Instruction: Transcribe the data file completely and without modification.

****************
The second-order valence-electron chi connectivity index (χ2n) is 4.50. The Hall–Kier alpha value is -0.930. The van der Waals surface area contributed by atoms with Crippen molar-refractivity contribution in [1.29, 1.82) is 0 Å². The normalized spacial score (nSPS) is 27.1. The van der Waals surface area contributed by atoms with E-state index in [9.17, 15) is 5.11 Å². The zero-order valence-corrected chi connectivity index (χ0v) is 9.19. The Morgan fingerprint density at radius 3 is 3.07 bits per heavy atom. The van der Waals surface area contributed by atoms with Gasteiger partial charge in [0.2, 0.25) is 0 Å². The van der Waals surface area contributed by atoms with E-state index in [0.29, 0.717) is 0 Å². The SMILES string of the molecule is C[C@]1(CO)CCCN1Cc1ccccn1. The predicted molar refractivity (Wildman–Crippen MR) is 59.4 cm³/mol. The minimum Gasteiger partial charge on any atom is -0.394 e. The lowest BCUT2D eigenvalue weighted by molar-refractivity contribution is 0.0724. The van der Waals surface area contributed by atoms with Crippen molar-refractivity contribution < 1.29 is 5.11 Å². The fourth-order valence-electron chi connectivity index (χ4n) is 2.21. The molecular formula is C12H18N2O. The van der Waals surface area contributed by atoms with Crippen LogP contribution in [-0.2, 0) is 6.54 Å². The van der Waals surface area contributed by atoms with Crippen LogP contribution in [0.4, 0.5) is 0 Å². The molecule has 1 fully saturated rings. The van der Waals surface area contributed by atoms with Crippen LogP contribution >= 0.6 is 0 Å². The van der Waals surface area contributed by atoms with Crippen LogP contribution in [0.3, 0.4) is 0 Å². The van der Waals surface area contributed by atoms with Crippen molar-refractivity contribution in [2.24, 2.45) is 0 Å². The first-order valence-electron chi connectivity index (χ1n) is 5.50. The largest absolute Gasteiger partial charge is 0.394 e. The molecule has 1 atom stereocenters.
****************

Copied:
The second-order valence-electron chi connectivity index (χ2n) is 4.50. The Hall–Kier alpha value is -0.930. The van der Waals surface area contributed by atoms with Crippen molar-refractivity contribution in [1.29, 1.82) is 0 Å². The normalized spacial score (nSPS) is 27.1. The van der Waals surface area contributed by atoms with E-state index in [9.17, 15) is 5.11 Å². The zero-order valence-corrected chi connectivity index (χ0v) is 9.19. The Morgan fingerprint density at radius 3 is 3.07 bits per heavy atom. The van der Waals surface area contributed by atoms with Gasteiger partial charge in [0.2, 0.25) is 0 Å². The van der Waals surface area contributed by atoms with E-state index in [0.29, 0.717) is 0 Å². The SMILES string of the molecule is C[C@]1(CO)CCCN1Cc1ccccn1. The predicted molar refractivity (Wildman–Crippen MR) is 59.4 cm³/mol. The minimum Gasteiger partial charge on any atom is -0.394 e. The lowest BCUT2D eigenvalue weighted by molar-refractivity contribution is 0.0724. The van der Waals surface area contributed by atoms with Crippen molar-refractivity contribution < 1.29 is 5.11 Å². The fourth-order valence-electron chi connectivity index (χ4n) is 2.21. The molecular formula is C12H18N2O. The van der Waals surface area contributed by atoms with Crippen LogP contribution in [-0.2, 0) is 6.54 Å². The van der Waals surface area contributed by atoms with Crippen LogP contribution in [0.4, 0.5) is 0 Å². The molecule has 1 fully saturated rings. The van der Waals surface area contributed by atoms with Crippen LogP contribution >= 0.6 is 0 Å². The van der Waals surface area contributed by atoms with Crippen LogP contribution in [0.3, 0.4) is 0 Å². The van der Waals surface area contributed by atoms with Crippen molar-refractivity contribution in [2.24, 2.45) is 0 Å². The first-order valence-electron chi connectivity index (χ1n) is 5.50. The largest absolute Gasteiger partial charge is 0.394 e. The molecule has 1 atom stereocenters.